ele



Joined: 05 Sep 2005
Posts: 814
Location: Derby
PostPosted: Tue Nov 15, 05 12:10 pm    Post subject: Reply with quote    

I remember watching a tv programme where a woman had kept everything in case of reuse, all carefully sorted in little drawers and boxes around her house, the report was focused on how green she was being, all I could think of how hellish living in her house would be.

I guess it's a personal preference but I prefer to focus on the reduce and the recycle aspects of being green and reuse has to be pretty immediate or I just drown in a sea of stuff, which ends up in me being so disorganised I can't find the thing to reuse anyway.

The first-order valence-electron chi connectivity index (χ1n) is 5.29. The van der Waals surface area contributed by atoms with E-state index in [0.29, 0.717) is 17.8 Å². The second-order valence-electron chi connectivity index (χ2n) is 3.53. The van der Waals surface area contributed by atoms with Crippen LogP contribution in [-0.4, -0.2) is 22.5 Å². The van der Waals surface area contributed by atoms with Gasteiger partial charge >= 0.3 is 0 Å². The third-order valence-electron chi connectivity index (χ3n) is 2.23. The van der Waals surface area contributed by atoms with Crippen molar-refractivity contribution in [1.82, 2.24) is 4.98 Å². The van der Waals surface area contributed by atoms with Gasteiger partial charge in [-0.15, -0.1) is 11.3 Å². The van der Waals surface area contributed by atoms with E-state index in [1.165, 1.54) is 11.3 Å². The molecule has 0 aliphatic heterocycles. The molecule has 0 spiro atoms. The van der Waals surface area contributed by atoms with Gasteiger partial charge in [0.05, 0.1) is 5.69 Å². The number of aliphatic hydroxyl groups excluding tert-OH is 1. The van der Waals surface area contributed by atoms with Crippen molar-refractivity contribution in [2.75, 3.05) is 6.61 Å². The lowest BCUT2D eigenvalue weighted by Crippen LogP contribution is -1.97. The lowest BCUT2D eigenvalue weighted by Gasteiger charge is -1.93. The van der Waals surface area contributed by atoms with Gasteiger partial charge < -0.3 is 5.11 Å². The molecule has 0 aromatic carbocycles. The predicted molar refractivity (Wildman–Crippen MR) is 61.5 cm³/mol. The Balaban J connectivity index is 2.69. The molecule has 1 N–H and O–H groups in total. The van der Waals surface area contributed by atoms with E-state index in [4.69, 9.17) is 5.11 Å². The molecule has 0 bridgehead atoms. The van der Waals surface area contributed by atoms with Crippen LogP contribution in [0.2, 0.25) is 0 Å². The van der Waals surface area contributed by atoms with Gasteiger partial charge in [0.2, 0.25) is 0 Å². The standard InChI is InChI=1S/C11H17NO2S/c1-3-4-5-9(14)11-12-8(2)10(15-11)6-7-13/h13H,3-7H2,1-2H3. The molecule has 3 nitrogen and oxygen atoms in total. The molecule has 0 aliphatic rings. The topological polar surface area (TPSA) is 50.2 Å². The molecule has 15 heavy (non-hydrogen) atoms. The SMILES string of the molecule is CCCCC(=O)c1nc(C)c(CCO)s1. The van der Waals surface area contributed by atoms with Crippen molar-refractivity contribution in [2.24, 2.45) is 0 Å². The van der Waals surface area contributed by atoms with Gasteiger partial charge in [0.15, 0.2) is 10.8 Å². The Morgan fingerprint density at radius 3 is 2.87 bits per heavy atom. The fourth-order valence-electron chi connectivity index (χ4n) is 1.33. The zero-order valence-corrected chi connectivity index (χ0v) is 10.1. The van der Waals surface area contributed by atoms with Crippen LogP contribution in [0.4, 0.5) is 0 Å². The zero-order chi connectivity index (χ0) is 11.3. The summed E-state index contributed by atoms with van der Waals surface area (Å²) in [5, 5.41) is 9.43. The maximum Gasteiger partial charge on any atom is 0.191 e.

giraffe



Joined: 07 Oct 2005
Posts: 272
Location: Nottingham
PostPosted: Tue Nov 15, 05 12:12 pm    Post subject: Reply with quote    

having a large garage and shed helps with the clutter I find!

selfsufficientish



Joined: 28 Oct 2004
Posts: 364
Location: Bristol
PostPosted: Tue Nov 15, 05 12:15 pm    Post subject: Reply with quote    

I even tried freecycle in an attempt to shift some stuff, the mushroom and soft fruit cartons. I have heard of some mushroom growers taking these and reusing them.

Do schools still make stuff out of washing up bottles and margrine tubs or is there some law forbidding it as it is branding to kids or some such leglislative nonesense. Perhaps local schools would be glad of some clutter?

Sunpuppy



Joined: 03 Mar 2005
Posts: 169
Location: Exeter, Devon
PostPosted: Tue Nov 15, 05 12:18 pm    Post subject: Reply with quote